Bring back Maggie Thatcher. Whether you agreed with her or not, at least she said what she meant, always.
David, England

Too little too late I'm afraid. I was willing to give them the benefit of the doubt and vote for them twice in the general elections. However as a party they have proven to be incompetent and unwilling to listen to public opinion (suicide in a democracy) so I will be exercising my right as a voter and voting for the Lib Dem's who seem to be the only party with a definite plan on how get England out of it's current hole.
Steve Mortimer, UK

New Labour! Old labour with a toothier grin. Still the same - tax the people hard and try to convince us it will all be right one day...who ever believed them in the first place!
Rod. B, England

Labour promised much but has delivered very little - that is bad enough. Iraq, and the terrible aftermath, where the principal reason for going to war, was clearly a pack of lies, has made me lose all trust in Labour. We are dealing with politicians who are so naive, that they believed that we were at risk, when any sensible member of the British public could have told them we were not. Either way, their time is now up. Trouble is, where is a sensible alternative for the British people?
Alan, UK

Labour can regain public trust, but it will take radical action. Namely the replacement of Tony Blair with a leader the public does not associate with arrogance, spin and unpopular war making. Gordon Brown then I suppose...
John Franklin, UK

Only delivery of genuine public sector reform and a resultant improvement in public services will make mainstream voters trust Labour again. Iraq is only a key issue for the media and the left, just as Europe is for the media and the right. Most voters look to their pockets and their pensions and find them emptier than they were at the last election. It is that the government will be punished for, not for a questionably planned overseas adventure.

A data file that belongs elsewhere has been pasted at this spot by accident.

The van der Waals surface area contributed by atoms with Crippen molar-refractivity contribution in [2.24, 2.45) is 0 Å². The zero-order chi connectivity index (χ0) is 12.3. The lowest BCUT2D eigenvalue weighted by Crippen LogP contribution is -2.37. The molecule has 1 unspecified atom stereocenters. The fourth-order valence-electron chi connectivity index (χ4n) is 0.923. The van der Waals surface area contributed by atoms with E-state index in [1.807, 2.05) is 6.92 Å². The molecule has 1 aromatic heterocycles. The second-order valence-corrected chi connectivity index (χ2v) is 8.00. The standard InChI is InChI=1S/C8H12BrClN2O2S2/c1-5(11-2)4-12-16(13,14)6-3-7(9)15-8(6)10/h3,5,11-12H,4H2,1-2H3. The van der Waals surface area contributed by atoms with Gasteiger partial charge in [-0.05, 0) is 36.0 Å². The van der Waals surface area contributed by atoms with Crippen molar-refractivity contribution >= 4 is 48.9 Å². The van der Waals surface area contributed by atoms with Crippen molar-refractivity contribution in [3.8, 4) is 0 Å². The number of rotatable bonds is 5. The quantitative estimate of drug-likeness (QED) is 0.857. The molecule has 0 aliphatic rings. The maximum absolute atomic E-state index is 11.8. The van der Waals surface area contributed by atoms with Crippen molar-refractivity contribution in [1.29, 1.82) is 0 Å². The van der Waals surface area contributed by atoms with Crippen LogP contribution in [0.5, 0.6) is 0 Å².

Jon, England

Actions rather than words are demanded, we've heard enough. Lets see the proof!
Ben, UK

In my view, the government has never lost trust. I trust Tony Blair implicitly. The only people complaining about trust are the Tories and the anti-labour press. Roll on the election.
Keith, London

As a lifelong supporter of the Labour Party I will find it very difficult to trust a prime minister who has allied himself (and us) with the most right wing American administration in living memory. It is a disgraceful state of affairs and they have certainly lost my vote.
Alan Marcuson, England